Netanyahu: Nation embracing bereaved families

As Remembrance Day sirens wail around Israel, PM says insisting on security "obligation to the fallen."

netanyahu solemn 248.88 (photo credit: Channel 2)
netanyahu solemn 248.88
(photo credit: Channel 2)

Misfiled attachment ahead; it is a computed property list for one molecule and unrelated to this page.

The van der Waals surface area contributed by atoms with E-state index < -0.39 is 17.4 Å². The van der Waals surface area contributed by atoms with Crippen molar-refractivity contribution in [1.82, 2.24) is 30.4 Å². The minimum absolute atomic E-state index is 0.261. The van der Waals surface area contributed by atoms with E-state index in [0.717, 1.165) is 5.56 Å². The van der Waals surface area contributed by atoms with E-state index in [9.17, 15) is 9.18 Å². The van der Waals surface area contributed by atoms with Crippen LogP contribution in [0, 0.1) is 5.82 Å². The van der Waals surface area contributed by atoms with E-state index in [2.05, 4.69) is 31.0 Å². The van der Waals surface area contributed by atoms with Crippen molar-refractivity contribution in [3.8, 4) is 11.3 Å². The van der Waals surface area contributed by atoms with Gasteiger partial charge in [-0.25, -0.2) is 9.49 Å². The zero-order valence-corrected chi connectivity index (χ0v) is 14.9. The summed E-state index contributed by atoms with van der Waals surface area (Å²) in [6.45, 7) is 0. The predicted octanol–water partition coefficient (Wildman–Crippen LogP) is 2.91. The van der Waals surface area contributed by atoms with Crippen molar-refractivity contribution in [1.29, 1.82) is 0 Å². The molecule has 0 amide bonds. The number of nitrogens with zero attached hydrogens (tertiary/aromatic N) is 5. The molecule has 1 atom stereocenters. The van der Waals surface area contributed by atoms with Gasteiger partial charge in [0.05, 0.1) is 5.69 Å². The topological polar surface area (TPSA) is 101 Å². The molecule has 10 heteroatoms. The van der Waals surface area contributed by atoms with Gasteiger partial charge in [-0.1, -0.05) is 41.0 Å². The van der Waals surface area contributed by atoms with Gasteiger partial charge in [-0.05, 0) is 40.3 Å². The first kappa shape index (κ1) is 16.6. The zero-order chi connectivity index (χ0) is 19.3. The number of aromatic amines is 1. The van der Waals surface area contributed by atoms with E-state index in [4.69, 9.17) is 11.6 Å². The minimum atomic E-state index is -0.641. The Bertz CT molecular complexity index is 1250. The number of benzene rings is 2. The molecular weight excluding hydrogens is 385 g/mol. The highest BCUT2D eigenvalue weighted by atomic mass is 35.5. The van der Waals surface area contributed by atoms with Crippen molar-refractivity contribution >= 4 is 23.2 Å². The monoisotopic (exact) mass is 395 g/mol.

Sirens wailed across Israel for two minutes at 11 a.m. Tuesday morning, as Remembrance Day ceremonies opened throughout the country. Speaking at the main ceremony at Jerusalem's Mount Herzl Cemetery, Prime Minister Binyamin Netanyahu turned to the country's bereaved families, saying that the rest of the nation embraced them throughout the year. "At this hour," he said, "here, and in all of the military cemeteries around the country, stand members of bereaved families, fathers and mothers, brothers and sisters, orphans and widows. "I know that bereaved parents have no comfort and no forgetting," Netanyahu continued, alluding to the loss of his own brother, Yoni, who was killed during the Entebbe rescue operation in 1976. "Israel, including all of its citizens, is gathered around the families of the fallen, embracing them, bowing its head and remembering its heroes." Netanyahu warned that despite striving for peace, Israel would never compromise on its security and relinquish control of its future. "Our hand is extended in peace to all our neighbors," Netanyahu said. "But our enemies should not misunderstand: We shall never compromise on our security, the security of the state of Israel. That is our obligation to the fallen, that is our obligation to the citizens of Israel, that is our obligation to coming generations." President Shimon Peres and IDF Chief of General Staff Lt.-Gen. Gabi Ashkenazi were also in attendance at the Mt. Herzl ceremony, as well as more than 100,000 Israelis, many of them family members of the fallen. Defense Minister Ehud Barak was attending the ceremony at the Kiryat Shaul cemetery in Tel Aviv. He spoke about the juxtaposition of Remembrance Day and Independence Day. "At this time, when bereaved families stand at the graves of their loved ones as sirens wail, the heart of the entire nation beats with the families' hearts - in solidarity, sadness and brotherly caring. In a few hours, as evening falls, torches will be held high in Mount Herzl, in a ceremony beginning with the word Yizkor and ending in fireworks. The transformation from the sadness of Remembrance Day to the joy of Independence Day is, as it is every year, sharp and seemingly unnatural, and to you - the bereaved families - especially hard. "And nevertheless, there is great value in the juxtaposition of these two holidays. The holiday of independence is loaded with the significant of the heavy price with which our rebirth was won - the sweat and blood of our sons. Before we pass the gates of our national holiday, we purify ourselves in dedication to the memory of your loved ones, our loved ones, in the feeling of closeness and unity of fate with the bereaved families," Barak said On Monday night, Israel paused to mourn its fallen soldiers, as the nation marked Remembrance Day and honored the memory of those who lost their lives in defense of the state. A one-minute air-raid siren wailed across the country at 8 p.m. Monday night, followed by ceremonies in memory of fallen soldiers and the victims of terror attacks across the country. The official state ceremony marking the start of Remembrance Day began immediately after the siren at Jerusalem's Western Wall Plaza, in the presence of Peres, Ashkenazi, and bereaved families. "They say the pain dissolves as times moves on, as years pass. And I know it isn't so: Pain just becomes sharper as the days and years go by," Peres said at the start of the ceremony. "You see a soldier in IDF uniform in the street and your eyes well up. "You hear steps in the stairwell and you think maybe he returned, maybe he's coming home," he continued. "But no, it's not him. You participate in a family gathering and your heart is broken. Everybody dances and laughs and you make an effort to break into a smile so as not to spoil the fun. "This year, also, we lost the best of our boys and girls, some of them in Operation Cast Lead. This year also we returned to the cemeteries, to bury our dead, mourn their loss and cry with the families," the president said. "For 61 years, we have been burying our children and the end is still not on our horizon," Peres said. "Again and again the boys are called to protect their fathers and mothers; again and again the commanders lead their troops and fall in battle, because the best of our men always go down first." Although the country has faced its share of threats, Peres predicted even more to come, and insisted that Israel wanted peace, but was ready for war. "This year, too, the threat to our existence persists, and yet, we do not run away from the battlefield. We do not want war, but if it is forced upon us, I suggest to our enemies and friends as one, to be on the right side, our side, the side that has always won and will always win," he said. "The fallen have left behind them a strong and assured country," Peres concluded. After Peres spoke, Ashkenazi took the stand and praised the IDF soldiers and the army's high moral standard. "Here, in front of the Wailing Wall, I stand together with all of the IDF soldiers and salute all those who died in defense of our country," the IDF chief said. "In this time, when speculations and allegations are being made about the moral code of the IDF following Operation Cast Lead, I would like to tell you about the sacrifices being made in fighting terrorism," said Ashkenazi. "The IDF is committed to saving human life, and our enemies take advantage of our high morals when firing at us from within centers of civilian population." Ashkenazi praised the IDF soldiers, saying that "as their commander I want to tell you - our advantage over our enemies is because of our soldiers; we can and should be proud of them." He went on to pledge that "the moral and ethical code will continue to lead the IDF in its operations and efforts to defend the citizens of Israel." While he expressed hope for peace, Ashkenazi also warned those who wish to harm the state of Israel. "To our enemies - after decades of conflicts, we still carry the hope to live side by side in peace, but I don't recommend that anyone try and challenge us. We are strong and well prepared," he stressed. The ceremony was broadcast live on Monday night on all Israeli television channels and radio stations. The Defense Ministry said that since 1860, when the first Jewish settlers began establishing Jewish neighborhoods outside the Jerusalem city walls, 22,570 men and women have been killed in defense of the Land of Israel. In the past year, 133 soldiers and security personnel died, a figure that includes non-combat deaths. Earlier, Netanyahu urged the country to maintain the unity it feels during Remembrance Day every day of the year. "The unity that we feel during this day is natural and clear," Netanyahu said at a ceremony at Ammunition Hill in Jerusalem. "But I must say especially on this day of unity, that this [must continue] every day of the year. "It is this unity which helps us through times of despair and difficulties, and it is this which will also help us tomorrow to face great challenges," he continued. "Our existence as a people and a nation depends on this unity." Netanyahu also spoke of the need to ensure that every IDF soldier killed or captured by the enemy be returned to Israel. "Today, as we remember those who have fallen, we should also lend our thoughts to those who were wounded and handicapped, and we should wish them a full recovery and rehabilitation," he said. "We won't spare any effort in locating those missing in action, and in bringing back kidnapped IDF soldier Gilad Schalit." Etgar Lefkovitz and Yaakov Katz contributed to this story.